Silver Ions Found Effective in Fighting Infections while Forming Bone

An international team of researchers have developed a silver ion-coated scaffold that kills methicillin-resistant Staphylococcus aureus (MRSA) while growing bone, findings that could potentially treat or prevent osteomyelitis in the future.

A team of international researchers created scaffolds from polylactic acid (PLA) polymer, an FDA-approved biodegradable material. They then applied a silver ion release coating to the scaffolds and seeded them fat-derived adult stem cells that could be triggered to create bone cells. Further, the researchers seeded scaffolds with MRSA to see if silver ions could fight and even kill the bacteria. The silver ion-releasing scaffolds inhibited MRSA and supported bone tissue formation.

“Silver is well known for its antimicrobial properties and is highly toxic to a wide range of microorganisms such as MRSA,” said Elizabeth Loboa, dean of the University of Missouri College of Engineering and the professor of bioengineering who led the research team. “Silver ions work mechanically—they actually disrupt the cellular machinery of MRSA. Our research now has shown that bone tissues still can be formed, even in the presence of MRSA. We’ve created the materials needed for bone tissue engineering that will allow patients to use their own fat cells to create patient-specific bone and surgically implant those cells and tissues while diminishing, or potentially eliminating, the risk of MRSA infection.”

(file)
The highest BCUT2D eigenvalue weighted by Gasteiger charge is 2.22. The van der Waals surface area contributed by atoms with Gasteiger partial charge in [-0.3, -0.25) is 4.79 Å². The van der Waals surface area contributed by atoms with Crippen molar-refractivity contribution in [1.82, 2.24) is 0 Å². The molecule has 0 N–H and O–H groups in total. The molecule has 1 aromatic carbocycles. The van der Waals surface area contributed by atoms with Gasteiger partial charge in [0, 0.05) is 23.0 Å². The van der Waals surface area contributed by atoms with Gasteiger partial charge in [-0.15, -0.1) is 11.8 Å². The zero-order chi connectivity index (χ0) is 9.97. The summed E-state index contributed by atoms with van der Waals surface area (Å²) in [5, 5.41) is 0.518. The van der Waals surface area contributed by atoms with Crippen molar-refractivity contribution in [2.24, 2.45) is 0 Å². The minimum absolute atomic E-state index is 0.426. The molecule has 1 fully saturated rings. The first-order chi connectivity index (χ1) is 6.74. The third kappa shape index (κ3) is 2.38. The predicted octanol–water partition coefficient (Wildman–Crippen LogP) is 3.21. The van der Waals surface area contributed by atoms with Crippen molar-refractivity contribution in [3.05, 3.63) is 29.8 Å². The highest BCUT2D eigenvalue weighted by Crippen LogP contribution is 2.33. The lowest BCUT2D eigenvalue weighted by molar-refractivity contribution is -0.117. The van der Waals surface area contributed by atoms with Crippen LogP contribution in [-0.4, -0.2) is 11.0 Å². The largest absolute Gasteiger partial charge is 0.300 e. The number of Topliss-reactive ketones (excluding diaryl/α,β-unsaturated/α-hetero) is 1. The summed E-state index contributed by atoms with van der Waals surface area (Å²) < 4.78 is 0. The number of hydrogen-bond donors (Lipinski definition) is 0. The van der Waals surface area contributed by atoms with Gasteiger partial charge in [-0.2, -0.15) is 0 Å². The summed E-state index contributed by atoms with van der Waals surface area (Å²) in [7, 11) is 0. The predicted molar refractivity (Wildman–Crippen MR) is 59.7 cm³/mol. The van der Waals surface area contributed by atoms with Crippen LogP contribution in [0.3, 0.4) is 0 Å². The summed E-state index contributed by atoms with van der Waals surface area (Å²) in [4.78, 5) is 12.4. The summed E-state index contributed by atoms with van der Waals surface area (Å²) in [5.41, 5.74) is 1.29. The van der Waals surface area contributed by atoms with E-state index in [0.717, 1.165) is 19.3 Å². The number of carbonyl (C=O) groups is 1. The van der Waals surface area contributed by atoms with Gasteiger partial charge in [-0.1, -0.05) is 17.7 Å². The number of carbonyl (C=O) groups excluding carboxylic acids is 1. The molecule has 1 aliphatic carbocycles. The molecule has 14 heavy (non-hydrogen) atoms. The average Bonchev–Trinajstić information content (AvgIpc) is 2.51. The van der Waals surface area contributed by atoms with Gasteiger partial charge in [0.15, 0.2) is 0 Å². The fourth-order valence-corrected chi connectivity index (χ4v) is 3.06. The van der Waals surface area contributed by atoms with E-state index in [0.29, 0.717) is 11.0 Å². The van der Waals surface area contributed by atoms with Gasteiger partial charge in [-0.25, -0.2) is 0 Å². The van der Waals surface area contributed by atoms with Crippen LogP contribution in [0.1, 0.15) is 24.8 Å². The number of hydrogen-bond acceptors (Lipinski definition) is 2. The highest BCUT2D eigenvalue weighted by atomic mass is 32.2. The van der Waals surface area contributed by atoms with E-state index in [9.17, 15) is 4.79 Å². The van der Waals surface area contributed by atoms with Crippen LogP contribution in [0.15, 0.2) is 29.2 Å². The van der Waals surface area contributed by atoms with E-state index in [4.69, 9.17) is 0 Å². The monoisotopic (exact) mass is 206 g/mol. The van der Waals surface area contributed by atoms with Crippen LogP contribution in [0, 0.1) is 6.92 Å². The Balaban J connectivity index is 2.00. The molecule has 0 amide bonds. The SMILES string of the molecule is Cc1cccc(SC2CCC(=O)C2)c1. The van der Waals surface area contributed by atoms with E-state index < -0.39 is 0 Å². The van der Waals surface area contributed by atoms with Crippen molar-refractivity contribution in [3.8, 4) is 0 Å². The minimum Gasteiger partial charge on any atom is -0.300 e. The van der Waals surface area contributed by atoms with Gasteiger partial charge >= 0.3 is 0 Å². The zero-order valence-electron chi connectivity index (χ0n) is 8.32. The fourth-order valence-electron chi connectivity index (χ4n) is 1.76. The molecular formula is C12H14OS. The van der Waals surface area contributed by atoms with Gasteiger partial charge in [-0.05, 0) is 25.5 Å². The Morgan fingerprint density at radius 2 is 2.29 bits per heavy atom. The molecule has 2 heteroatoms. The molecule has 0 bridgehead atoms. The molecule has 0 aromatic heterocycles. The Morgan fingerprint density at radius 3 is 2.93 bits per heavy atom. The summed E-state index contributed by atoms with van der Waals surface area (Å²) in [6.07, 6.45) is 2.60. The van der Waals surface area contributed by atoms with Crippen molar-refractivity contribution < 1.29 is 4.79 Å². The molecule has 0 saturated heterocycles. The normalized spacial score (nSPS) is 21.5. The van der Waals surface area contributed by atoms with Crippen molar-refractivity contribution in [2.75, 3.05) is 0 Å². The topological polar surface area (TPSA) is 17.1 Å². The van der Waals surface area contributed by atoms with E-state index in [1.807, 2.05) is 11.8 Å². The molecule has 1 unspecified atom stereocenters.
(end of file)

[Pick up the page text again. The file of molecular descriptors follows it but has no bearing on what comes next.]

Additional studies are underway and, if successful, the researchers plan to move to human studies. Loboa said one concern is the amount of silver ions used.

“It’s a fine line,” she said. “If you overuse too much of the silver, it’s bad for the mammalian cells. We want to make sure we don’t hurt our host cells, but kill the bacterial cells.”

A rise in MRSA and other strains of infection are creating challenges for surgeons, a topic covered in the August 2016 issue of BONEZONE. Orthopaedic companies large and small have infection prevention products in the pipeline to combat potential post-surgical infections.